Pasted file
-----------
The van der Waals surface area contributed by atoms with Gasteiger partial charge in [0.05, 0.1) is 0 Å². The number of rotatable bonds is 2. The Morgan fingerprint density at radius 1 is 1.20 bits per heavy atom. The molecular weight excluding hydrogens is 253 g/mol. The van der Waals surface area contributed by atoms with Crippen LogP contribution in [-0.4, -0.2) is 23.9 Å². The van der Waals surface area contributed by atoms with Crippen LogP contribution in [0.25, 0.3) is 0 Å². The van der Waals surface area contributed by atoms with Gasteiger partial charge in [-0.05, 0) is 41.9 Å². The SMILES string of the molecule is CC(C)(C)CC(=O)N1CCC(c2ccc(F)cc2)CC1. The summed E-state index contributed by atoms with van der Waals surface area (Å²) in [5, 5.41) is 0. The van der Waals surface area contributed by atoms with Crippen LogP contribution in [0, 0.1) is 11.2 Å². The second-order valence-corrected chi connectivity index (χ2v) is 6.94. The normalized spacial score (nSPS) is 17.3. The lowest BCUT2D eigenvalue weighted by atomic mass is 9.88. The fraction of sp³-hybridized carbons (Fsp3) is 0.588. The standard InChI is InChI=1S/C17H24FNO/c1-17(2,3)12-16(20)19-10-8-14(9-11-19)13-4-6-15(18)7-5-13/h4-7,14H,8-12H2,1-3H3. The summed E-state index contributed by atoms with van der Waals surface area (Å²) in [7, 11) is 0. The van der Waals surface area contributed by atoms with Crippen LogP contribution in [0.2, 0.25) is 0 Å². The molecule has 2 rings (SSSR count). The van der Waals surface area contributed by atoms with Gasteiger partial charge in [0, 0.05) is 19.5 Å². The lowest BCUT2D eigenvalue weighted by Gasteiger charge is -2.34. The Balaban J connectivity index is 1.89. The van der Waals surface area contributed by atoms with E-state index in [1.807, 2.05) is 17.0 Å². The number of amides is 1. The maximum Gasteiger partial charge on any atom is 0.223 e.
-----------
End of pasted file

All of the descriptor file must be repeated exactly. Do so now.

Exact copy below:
The van der Waals surface area contributed by atoms with Gasteiger partial charge in [0.05, 0.1) is 0 Å². The number of rotatable bonds is 2. The Morgan fingerprint density at radius 1 is 1.20 bits per heavy atom. The molecular weight excluding hydrogens is 253 g/mol. The van der Waals surface area contributed by atoms with Crippen LogP contribution in [-0.4, -0.2) is 23.9 Å². The van der Waals surface area contributed by atoms with Crippen LogP contribution in [0.25, 0.3) is 0 Å². The van der Waals surface area contributed by atoms with Gasteiger partial charge in [-0.05, 0) is 41.9 Å². The SMILES string of the molecule is CC(C)(C)CC(=O)N1CCC(c2ccc(F)cc2)CC1. The summed E-state index contributed by atoms with van der Waals surface area (Å²) in [5, 5.41) is 0. The van der Waals surface area contributed by atoms with Crippen LogP contribution in [0, 0.1) is 11.2 Å². The second-order valence-corrected chi connectivity index (χ2v) is 6.94. The normalized spacial score (nSPS) is 17.3. The lowest BCUT2D eigenvalue weighted by atomic mass is 9.88. The fraction of sp³-hybridized carbons (Fsp3) is 0.588. The standard InChI is InChI=1S/C17H24FNO/c1-17(2,3)12-16(20)19-10-8-14(9-11-19)13-4-6-15(18)7-5-13/h4-7,14H,8-12H2,1-3H3. The summed E-state index contributed by atoms with van der Waals surface area (Å²) in [7, 11) is 0. The van der Waals surface area contributed by atoms with Crippen LogP contribution in [0.2, 0.25) is 0 Å². The molecule has 2 rings (SSSR count). The van der Waals surface area contributed by atoms with Gasteiger partial charge in [0, 0.05) is 19.5 Å². The lowest BCUT2D eigenvalue weighted by Gasteiger charge is -2.34. The Balaban J connectivity index is 1.89. The van der Waals surface area contributed by atoms with E-state index in [1.807, 2.05) is 17.0 Å². The number of amides is 1. The maximum Gasteiger partial charge on any atom is 0.223 e.